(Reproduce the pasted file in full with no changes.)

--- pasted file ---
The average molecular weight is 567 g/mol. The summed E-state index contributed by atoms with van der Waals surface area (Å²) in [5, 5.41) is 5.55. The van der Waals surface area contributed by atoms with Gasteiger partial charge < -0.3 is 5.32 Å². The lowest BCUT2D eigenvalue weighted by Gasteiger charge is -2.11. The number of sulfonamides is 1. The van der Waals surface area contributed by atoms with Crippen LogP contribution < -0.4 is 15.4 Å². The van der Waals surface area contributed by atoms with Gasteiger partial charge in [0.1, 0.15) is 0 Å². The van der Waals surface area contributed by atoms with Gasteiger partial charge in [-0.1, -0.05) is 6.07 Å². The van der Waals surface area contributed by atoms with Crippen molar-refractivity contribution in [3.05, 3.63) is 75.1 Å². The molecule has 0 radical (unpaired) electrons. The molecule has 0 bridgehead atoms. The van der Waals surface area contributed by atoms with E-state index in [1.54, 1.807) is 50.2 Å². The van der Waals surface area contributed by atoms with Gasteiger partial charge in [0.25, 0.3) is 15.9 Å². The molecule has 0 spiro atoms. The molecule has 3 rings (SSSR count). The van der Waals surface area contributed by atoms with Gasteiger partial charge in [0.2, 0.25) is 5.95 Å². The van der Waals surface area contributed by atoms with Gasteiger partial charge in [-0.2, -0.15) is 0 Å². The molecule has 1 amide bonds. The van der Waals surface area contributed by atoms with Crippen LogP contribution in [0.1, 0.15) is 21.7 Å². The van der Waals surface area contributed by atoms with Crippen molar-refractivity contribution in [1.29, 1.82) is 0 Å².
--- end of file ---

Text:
The average molecular weight is 567 g/mol. The summed E-state index contributed by atoms with van der Waals surface area (Å²) in [5, 5.41) is 5.55. The van der Waals surface area contributed by atoms with Gasteiger partial charge < -0.3 is 5.32 Å². The lowest BCUT2D eigenvalue weighted by Gasteiger charge is -2.11. The number of sulfonamides is 1. The van der Waals surface area contributed by atoms with Crippen LogP contribution < -0.4 is 15.4 Å². The van der Waals surface area contributed by atoms with Gasteiger partial charge in [0.1, 0.15) is 0 Å². The van der Waals surface area contributed by atoms with Gasteiger partial charge in [-0.1, -0.05) is 6.07 Å². The van der Waals surface area contributed by atoms with Crippen molar-refractivity contribution in [3.05, 3.63) is 75.1 Å². The molecule has 0 radical (unpaired) electrons. The molecule has 0 bridgehead atoms. The van der Waals surface area contributed by atoms with E-state index in [1.54, 1.807) is 50.2 Å². The van der Waals surface area contributed by atoms with Gasteiger partial charge in [0.25, 0.3) is 15.9 Å². The molecule has 0 spiro atoms. The molecule has 3 rings (SSSR count). The van der Waals surface area contributed by atoms with Gasteiger partial charge in [0.2, 0.25) is 5.95 Å². The van der Waals surface area contributed by atoms with Gasteiger partial charge in [-0.2, -0.15) is 0 Å². The molecule has 1 amide bonds. The van der Waals surface area contributed by atoms with Crippen LogP contribution in [0.1, 0.15) is 21.7 Å². The van der Waals surface area contributed by atoms with Crippen molar-refractivity contribution in [1.29, 1.82) is 0 Å².